As you may have heard, we released Visual Studio 2008 SP1 RTM earlier this week. Even though I wear a Microsoft badge – I always like to wait a bit before I install any RTM release on my "production" machine. This isn’t to say I don’t have all the latest beta bits on two of my other "demo" machines – but the laptop I usually use for my speaking engagements I keep pretty clean. Close to what an enterprise developer today would be allowed to have on their box.
Maybe it is the fact that I’ve been working professionally as a developer for close to 15 years and have still have the scars from being burned a bit. Anyone remember upgrading to VS2005 and finding out that there was an entirely new ASP.NET web project format? We eventually fixed that with templates you could download, which was rolled into SP1. How about when Vista came out and VS2005 wouldn’t run on it? Or having just the Cider extensions preview to do WPF work in 2005 before Expression Studio came out? Hey – I feel your pain. I’ve been there in my cubical till 8pm at night because I’m uninstalling releases to get my machine back. I think Microsoft as a whole is making great strides in this space (faster release cycles, more open betas, better transparency, and a connection to you guys out there through blogs like this). Part of my job is making those changes and also giving feedback to the teams of your pain points.
So here is an honest account of when you should install this service pack on your machine and when you should not.
First – if you are planning on using any of the updated Business Intelligence features inside of Sql Server 2008 you will need this release. If you have used BIDS – Business Intelligence Development Studio, which you most likely have if you have done any integration services or work with cubes, you probably have seen it uses the Visual Studio shell. The version in 2008 takes advantage of some of the features in SP1 so it will require it to be installed on your machine to use the new tools. If this is the case for you, go grab the service pack right now here.
Second – if you are planning to use the Data Services Library in Silverlight 2 beta 2 then hold off on installing this service pack for now. The results can be a bit "flaky". My buddy Shawn Wildermuth has detailed information about the issue you can read here. Otherwise go grab the service pack right now here. After you install it, make sure you install the updated Silverlight 2 templates that understand the SP1 changes. You can grab those here.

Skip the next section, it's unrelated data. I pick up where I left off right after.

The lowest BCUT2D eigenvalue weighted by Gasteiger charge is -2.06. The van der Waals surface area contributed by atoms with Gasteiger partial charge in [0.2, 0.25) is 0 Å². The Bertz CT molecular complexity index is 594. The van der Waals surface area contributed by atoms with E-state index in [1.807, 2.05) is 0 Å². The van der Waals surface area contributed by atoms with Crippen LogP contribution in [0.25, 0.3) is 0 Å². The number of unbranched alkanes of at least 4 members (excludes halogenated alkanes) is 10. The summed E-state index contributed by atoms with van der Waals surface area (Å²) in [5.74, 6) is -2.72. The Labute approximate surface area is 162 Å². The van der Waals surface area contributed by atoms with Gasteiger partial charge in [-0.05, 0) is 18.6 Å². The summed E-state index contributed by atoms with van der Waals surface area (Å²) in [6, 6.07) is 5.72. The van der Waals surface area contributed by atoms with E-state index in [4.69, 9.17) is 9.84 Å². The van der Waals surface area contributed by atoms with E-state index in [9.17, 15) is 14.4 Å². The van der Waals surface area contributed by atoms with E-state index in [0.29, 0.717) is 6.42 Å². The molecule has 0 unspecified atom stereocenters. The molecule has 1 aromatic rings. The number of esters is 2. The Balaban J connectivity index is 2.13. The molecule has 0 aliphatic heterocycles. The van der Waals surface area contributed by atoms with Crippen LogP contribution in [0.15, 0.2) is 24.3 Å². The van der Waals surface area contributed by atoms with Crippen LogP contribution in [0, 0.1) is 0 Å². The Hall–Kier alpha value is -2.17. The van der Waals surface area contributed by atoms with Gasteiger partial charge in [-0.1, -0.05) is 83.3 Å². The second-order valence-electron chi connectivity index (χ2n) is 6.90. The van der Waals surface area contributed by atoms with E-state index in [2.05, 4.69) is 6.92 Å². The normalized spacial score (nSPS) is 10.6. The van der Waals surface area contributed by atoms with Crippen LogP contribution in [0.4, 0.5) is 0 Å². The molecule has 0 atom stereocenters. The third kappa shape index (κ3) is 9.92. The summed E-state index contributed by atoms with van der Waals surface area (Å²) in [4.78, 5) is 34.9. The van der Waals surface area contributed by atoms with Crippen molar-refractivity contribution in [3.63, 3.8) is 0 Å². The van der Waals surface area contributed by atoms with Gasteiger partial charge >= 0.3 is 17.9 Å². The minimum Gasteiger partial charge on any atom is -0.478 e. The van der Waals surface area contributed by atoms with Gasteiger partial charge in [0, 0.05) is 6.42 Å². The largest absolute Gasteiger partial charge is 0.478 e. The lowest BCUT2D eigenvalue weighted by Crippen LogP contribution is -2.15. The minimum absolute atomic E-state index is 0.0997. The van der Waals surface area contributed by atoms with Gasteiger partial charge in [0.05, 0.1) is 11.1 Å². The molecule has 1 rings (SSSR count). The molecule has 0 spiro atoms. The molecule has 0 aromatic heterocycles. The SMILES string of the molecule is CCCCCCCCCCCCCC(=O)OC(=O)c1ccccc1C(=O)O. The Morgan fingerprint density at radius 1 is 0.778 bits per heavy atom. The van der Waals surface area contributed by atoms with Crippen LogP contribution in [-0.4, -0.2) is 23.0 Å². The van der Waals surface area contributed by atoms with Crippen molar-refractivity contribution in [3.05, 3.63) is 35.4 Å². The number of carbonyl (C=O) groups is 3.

Lastly – if you are working with WPF at all you WILL WANT this release. I detailed some of the exciting features in this space in my previous post here. If you are like me you probably have seen some of those cool BitMap effects you can add to your interfaces inside Expression Blend or Design. Heck, one of the first things I did was add drop shadows to everything. But what a lot of people didn’t realize was that these effects prior to SP1 were not hardware accelerated! Take into account the increased speed you can get from using the GPU for these effects and the performance improvements in SP1 around databinding – you may find your application performing 2-3x better just by recompiling under SP1. It is like an early Christmas present. =) So grab it here.
Besides all that great WPF goodness – this release is packed full of numerous other stuff. ASP.NET MVC, ASP.NET Dynamic Data, ASP.NET AJAX History, ASP.NET Routing, ADO.NET Data Services, ADO.NET Entity Framework, WCF 3.5 SP1, and the .NET Framework Client Profile. Scott Hanselman is running a great post that goes into more details. And even though it is from the beta release, Scott Guthrie has tons of details on what is inside as well.
We also released a training kit centered around the changes. Demos, PPTS, walkthroughs – you can get it all in one place and have it on your machine to decide yourself if you need to upgrade. Download it here.
One gets the feeling this isn’t just a service it is almost like an entirely new version, eh?.